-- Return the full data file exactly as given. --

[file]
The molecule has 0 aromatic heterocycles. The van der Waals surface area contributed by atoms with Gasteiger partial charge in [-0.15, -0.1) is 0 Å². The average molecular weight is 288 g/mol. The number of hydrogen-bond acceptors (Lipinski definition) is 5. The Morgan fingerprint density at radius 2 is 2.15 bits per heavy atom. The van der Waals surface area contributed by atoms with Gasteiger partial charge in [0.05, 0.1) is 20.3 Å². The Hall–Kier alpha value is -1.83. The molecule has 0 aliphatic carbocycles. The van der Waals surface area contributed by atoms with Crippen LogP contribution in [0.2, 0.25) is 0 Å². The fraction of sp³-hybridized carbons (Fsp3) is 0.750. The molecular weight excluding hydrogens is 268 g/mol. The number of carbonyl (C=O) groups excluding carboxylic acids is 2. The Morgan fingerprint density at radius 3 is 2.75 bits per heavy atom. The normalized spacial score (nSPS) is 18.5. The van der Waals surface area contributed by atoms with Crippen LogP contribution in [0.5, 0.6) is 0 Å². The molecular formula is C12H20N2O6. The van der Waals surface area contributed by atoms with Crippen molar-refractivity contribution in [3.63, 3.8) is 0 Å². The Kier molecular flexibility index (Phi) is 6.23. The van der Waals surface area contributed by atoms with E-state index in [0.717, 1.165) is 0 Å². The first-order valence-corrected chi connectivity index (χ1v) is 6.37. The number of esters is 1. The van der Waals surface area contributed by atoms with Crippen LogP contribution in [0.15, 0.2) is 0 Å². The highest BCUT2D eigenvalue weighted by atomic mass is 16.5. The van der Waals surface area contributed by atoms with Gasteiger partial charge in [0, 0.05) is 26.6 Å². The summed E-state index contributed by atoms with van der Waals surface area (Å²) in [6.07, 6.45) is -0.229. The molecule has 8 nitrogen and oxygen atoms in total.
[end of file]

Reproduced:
The molecule has 0 aromatic heterocycles. The van der Waals surface area contributed by atoms with Gasteiger partial charge in [-0.15, -0.1) is 0 Å². The average molecular weight is 288 g/mol. The number of hydrogen-bond acceptors (Lipinski definition) is 5. The Morgan fingerprint density at radius 2 is 2.15 bits per heavy atom. The van der Waals surface area contributed by atoms with Gasteiger partial charge in [0.05, 0.1) is 20.3 Å². The Hall–Kier alpha value is -1.83. The molecule has 0 aliphatic carbocycles. The van der Waals surface area contributed by atoms with Crippen LogP contribution in [0.2, 0.25) is 0 Å². The fraction of sp³-hybridized carbons (Fsp3) is 0.750. The molecular weight excluding hydrogens is 268 g/mol. The number of carbonyl (C=O) groups excluding carboxylic acids is 2. The Morgan fingerprint density at radius 3 is 2.75 bits per heavy atom. The normalized spacial score (nSPS) is 18.5. The van der Waals surface area contributed by atoms with Crippen LogP contribution in [0.5, 0.6) is 0 Å². The molecular formula is C12H20N2O6. The van der Waals surface area contributed by atoms with Crippen molar-refractivity contribution in [3.63, 3.8) is 0 Å². The Kier molecular flexibility index (Phi) is 6.23. The van der Waals surface area contributed by atoms with E-state index in [0.717, 1.165) is 0 Å². The first-order valence-corrected chi connectivity index (χ1v) is 6.37. The number of esters is 1. The van der Waals surface area contributed by atoms with Crippen LogP contribution in [0.15, 0.2) is 0 Å². The highest BCUT2D eigenvalue weighted by atomic mass is 16.5. The van der Waals surface area contributed by atoms with Gasteiger partial charge in [0, 0.05) is 26.6 Å². The summed E-state index contributed by atoms with van der Waals surface area (Å²) in [6.07, 6.45) is -0.229. The molecule has 8 nitrogen and oxygen atoms in total.